beautiful_nature_wallpaper_1920x1200“Love is patient” 1 Corinthians 13:4

 “Love never gives up” The Message Version

Most of us are familiar with the passage on love from 1 Corinthians Chapter 13.  We hear it used at weddings, funerals, and in sermons.  We see these sentiments on plaques and anniversary cards.  These words can be so cliché that we don’t take the time to ponder the impact they can have on how we relate to others and ourselves.

I was reminded the other day how impatient I can be with myself.  Arriving at a school field trip to the Des Plaines River with my 7th grade daughter,  I had not realized I needed to wear boots and jeans.  I began to beat myself up as they were sharing how muddy it was, that we needed to douse ourselves with insect repellant and to make sure to check for ticks.  When they began to tell us to look out for the poison ivy and oak,  my face felt flushed and my heart began to sink.  I looked at the other Mom’s as they turned and looked concerned at my athletic skirt and cute, new sporty shoes I had just purchased last week!   I was so embarrassed.  I was reading their minds, “Doesn’t she read the parents page?  What an air head!  What was she thinking? How irresponsible!  Wow, and I thought I was disorganized!”  All these critical voices were shouting at me.  I had to remind myself to fight the shame.  Thankfully my daughter’s friend’s Mom(I have always liked her and now I really like her!) ran me by her house to loan me a pair of boots and jeans.  I was so grateful I could have cried.  I was tempted to beat myself up and try to save face by repeating how stupid I felt, but I didn’t.  I reminded myself to be patient with my shortcomings, to practice self-love and acceptance.  I gave myself the grace to make mistakes and learn from them.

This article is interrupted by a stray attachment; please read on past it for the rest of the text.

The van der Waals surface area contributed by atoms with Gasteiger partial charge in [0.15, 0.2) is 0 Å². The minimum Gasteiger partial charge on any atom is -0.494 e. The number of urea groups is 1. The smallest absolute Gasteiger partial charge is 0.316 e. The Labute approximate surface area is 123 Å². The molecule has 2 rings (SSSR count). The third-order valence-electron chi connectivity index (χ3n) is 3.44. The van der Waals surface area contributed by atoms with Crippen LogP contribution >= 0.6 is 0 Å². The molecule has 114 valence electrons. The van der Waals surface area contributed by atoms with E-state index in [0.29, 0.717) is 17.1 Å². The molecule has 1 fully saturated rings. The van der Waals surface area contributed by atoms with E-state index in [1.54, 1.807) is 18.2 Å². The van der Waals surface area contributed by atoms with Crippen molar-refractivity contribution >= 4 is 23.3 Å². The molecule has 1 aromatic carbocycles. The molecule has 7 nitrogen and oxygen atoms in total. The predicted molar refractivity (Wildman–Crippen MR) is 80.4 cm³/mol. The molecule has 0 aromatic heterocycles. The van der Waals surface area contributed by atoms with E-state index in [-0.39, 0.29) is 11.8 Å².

Shame is toxic and we are no match for shame on our own.  We need safe, compassionate others to be patient with us on this journey.  We need to give ourselves the love and grace we desperately need when we feel shame rearing its ugly head.  Those of us who grew up being held to a standard of perfection, where criticism lurked when we made mistakes, are especially vulnerable to these shaming messages.  I often have to remind myself to be conscious as I parent my own children to not shame them when I am tempted to do just that.

Today I will choose to be patient with myself,

To love myself,

 To accept myself,

Right where I am today,

I will give myself the freedom to make mistakes,

to make things right when I am wrong,

I will choose to love myself apart from the approval of others,

and commit to giving and receiving the gift of patience and grace towards my shortcomings,

imperfections and inadequacies, knowing who I am is more than enough.

Today I will be tender with myself.

Today I will give myself the grace, compassion and self-love that I deserve.

For I am a child of God and

I am loved.

Grace and Peace,

Sheryl